Apr 212010

Herewith, a lovely poem by my friend Steven Heighton from his new book (his fifth poetry collection) Patient Frame. Steve is also a prolific novelist, story writer and essayist. He has a fourteen-year-old daughter and recently took up hockey–has been trying to lure me into a comeback (not going to happen). Read him and look up his other books. Something here not to be missed.




There’s a final bedtime when the father reads
to his daughter under the half-moon lamp.
The wolf-eyed dog sits guard on the snowy
quilt at their feet—ears pricked, head upright
like a dragon on its hoard—while the daughter’s
new clock ticks on the dresser.  When the father
shuts the book, neither feels in the cool sigh
cast from its pages a breath of the end—
and how can it be that this ritual
will not recur?  True, this latest story
is over, Treasure Island, which held them
a dozen nights, but “the end” has arrived
this way often before.  Maybe she’s tired
of the rite, or waking to a sense of herself
revised?  Maybe he’s temporarily bored,
or unmoored, reading by duty or rote,
turning deeper inside his own concerns.

How does the end enter?  There’s a hinging
like a book’s sewn spine in the raw matter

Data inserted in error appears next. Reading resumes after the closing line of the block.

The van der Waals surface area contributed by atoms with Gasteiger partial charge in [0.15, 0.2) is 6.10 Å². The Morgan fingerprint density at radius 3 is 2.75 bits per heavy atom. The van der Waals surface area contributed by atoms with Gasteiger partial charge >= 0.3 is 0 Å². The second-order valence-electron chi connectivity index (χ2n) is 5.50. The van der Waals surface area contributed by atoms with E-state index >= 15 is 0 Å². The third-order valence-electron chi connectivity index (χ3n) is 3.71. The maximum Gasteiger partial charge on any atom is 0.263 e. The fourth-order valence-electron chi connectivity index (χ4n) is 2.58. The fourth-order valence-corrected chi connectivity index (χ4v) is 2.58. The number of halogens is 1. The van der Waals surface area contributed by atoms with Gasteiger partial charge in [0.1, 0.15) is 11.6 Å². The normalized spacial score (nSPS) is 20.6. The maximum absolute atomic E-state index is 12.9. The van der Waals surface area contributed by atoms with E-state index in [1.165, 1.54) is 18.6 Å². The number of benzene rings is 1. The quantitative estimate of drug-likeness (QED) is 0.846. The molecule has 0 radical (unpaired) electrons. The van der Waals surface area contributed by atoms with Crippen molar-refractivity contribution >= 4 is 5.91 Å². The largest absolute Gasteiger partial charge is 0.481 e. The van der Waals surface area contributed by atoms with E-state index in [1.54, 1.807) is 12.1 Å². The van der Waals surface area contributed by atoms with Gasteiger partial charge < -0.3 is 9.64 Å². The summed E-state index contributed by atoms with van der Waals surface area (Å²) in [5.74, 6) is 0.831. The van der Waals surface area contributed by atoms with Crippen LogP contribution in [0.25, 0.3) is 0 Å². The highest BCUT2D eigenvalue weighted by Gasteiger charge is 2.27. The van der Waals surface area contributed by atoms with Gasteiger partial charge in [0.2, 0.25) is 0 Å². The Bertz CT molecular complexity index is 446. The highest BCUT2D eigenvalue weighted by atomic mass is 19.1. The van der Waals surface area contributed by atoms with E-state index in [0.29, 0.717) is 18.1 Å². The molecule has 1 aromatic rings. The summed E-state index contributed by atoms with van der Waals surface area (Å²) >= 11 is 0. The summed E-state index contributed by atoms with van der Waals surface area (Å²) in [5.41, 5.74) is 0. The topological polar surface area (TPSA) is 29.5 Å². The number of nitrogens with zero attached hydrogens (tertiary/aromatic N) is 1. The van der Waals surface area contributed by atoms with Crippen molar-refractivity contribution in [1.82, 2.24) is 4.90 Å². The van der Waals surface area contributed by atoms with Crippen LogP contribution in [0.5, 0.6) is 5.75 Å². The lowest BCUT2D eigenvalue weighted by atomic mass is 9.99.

of time—that coded text, illegible—
and stretched too far, it goes.  An innocent
break, the father off one weekend or the child
sleeping at a friend’s, followed by a night
or two she wants to read alone, or write,
for a change, in her new padlock journal.
She has no idea what has changed.  She
can’t know that the enlargement of her life
demands small death after death, and this one,
the latest, is far from last.  She will not
notice this death, being so intent on life—
so implied in its stretching crewelwork
of seconds.
Some nights later, suddenly,
writing cheques or checking email, he might
notice and wonder at the change.  In a sense
such minor passings pre-enact his own.
For a moment he might lay down his pen,
forget the figures, peer over the roofline
and find she was right—Orion, rising,
is more blueprint of butterfly, or bird,
than hunter.  How does it enter, through what rift
or flaw?  Maybe it doesn’t enter at all.
It was there in every sentence: the end.

–Steven Heighton